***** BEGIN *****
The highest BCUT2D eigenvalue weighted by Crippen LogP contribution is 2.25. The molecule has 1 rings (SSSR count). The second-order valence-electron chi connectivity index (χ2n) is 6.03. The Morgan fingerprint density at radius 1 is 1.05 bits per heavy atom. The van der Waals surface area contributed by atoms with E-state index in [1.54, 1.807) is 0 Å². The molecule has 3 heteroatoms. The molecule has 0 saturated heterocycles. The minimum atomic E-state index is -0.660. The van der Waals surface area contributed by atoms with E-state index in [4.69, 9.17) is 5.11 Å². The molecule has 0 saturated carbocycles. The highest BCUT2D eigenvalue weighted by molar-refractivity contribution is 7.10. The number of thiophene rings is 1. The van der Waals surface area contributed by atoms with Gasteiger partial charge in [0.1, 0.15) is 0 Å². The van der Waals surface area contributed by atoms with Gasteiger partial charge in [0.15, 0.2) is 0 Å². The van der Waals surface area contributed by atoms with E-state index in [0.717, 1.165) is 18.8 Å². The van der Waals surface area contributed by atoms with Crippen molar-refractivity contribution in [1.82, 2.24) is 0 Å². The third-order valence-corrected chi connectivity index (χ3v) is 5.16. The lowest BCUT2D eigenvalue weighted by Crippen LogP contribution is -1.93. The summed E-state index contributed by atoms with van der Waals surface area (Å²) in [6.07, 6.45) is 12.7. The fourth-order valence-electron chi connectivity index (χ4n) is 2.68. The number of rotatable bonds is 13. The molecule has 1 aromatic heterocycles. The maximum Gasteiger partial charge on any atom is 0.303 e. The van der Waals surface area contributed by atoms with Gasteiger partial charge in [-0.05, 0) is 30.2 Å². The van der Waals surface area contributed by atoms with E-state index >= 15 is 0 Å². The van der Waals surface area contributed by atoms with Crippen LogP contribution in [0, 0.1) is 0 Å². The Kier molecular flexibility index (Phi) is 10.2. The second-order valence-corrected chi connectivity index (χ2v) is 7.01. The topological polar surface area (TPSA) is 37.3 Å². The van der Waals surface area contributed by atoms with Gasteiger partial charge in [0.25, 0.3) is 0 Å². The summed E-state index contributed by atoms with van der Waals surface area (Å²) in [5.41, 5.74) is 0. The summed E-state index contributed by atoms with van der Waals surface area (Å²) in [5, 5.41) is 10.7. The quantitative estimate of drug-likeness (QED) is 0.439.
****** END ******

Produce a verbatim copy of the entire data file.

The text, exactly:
The highest BCUT2D eigenvalue weighted by Crippen LogP contribution is 2.25. The molecule has 1 rings (SSSR count). The second-order valence-electron chi connectivity index (χ2n) is 6.03. The Morgan fingerprint density at radius 1 is 1.05 bits per heavy atom. The van der Waals surface area contributed by atoms with E-state index in [1.54, 1.807) is 0 Å². The molecule has 3 heteroatoms. The molecule has 0 saturated heterocycles. The minimum atomic E-state index is -0.660. The van der Waals surface area contributed by atoms with E-state index in [4.69, 9.17) is 5.11 Å². The molecule has 0 saturated carbocycles. The highest BCUT2D eigenvalue weighted by molar-refractivity contribution is 7.10. The number of thiophene rings is 1. The van der Waals surface area contributed by atoms with Gasteiger partial charge in [0.1, 0.15) is 0 Å². The van der Waals surface area contributed by atoms with Gasteiger partial charge in [0.15, 0.2) is 0 Å². The van der Waals surface area contributed by atoms with E-state index in [0.717, 1.165) is 18.8 Å². The van der Waals surface area contributed by atoms with Crippen molar-refractivity contribution in [1.82, 2.24) is 0 Å². The third-order valence-corrected chi connectivity index (χ3v) is 5.16. The lowest BCUT2D eigenvalue weighted by Crippen LogP contribution is -1.93. The summed E-state index contributed by atoms with van der Waals surface area (Å²) in [6.07, 6.45) is 12.7. The fourth-order valence-electron chi connectivity index (χ4n) is 2.68. The number of rotatable bonds is 13. The molecule has 1 aromatic heterocycles. The maximum Gasteiger partial charge on any atom is 0.303 e. The van der Waals surface area contributed by atoms with Gasteiger partial charge in [-0.05, 0) is 30.2 Å². The van der Waals surface area contributed by atoms with E-state index >= 15 is 0 Å². The van der Waals surface area contributed by atoms with Crippen LogP contribution in [0, 0.1) is 0 Å². The Kier molecular flexibility index (Phi) is 10.2. The second-order valence-corrected chi connectivity index (χ2v) is 7.01. The topological polar surface area (TPSA) is 37.3 Å². The van der Waals surface area contributed by atoms with Gasteiger partial charge in [0.25, 0.3) is 0 Å². The summed E-state index contributed by atoms with van der Waals surface area (Å²) in [5.41, 5.74) is 0. The summed E-state index contributed by atoms with van der Waals surface area (Å²) in [5, 5.41) is 10.7. The quantitative estimate of drug-likeness (QED) is 0.439.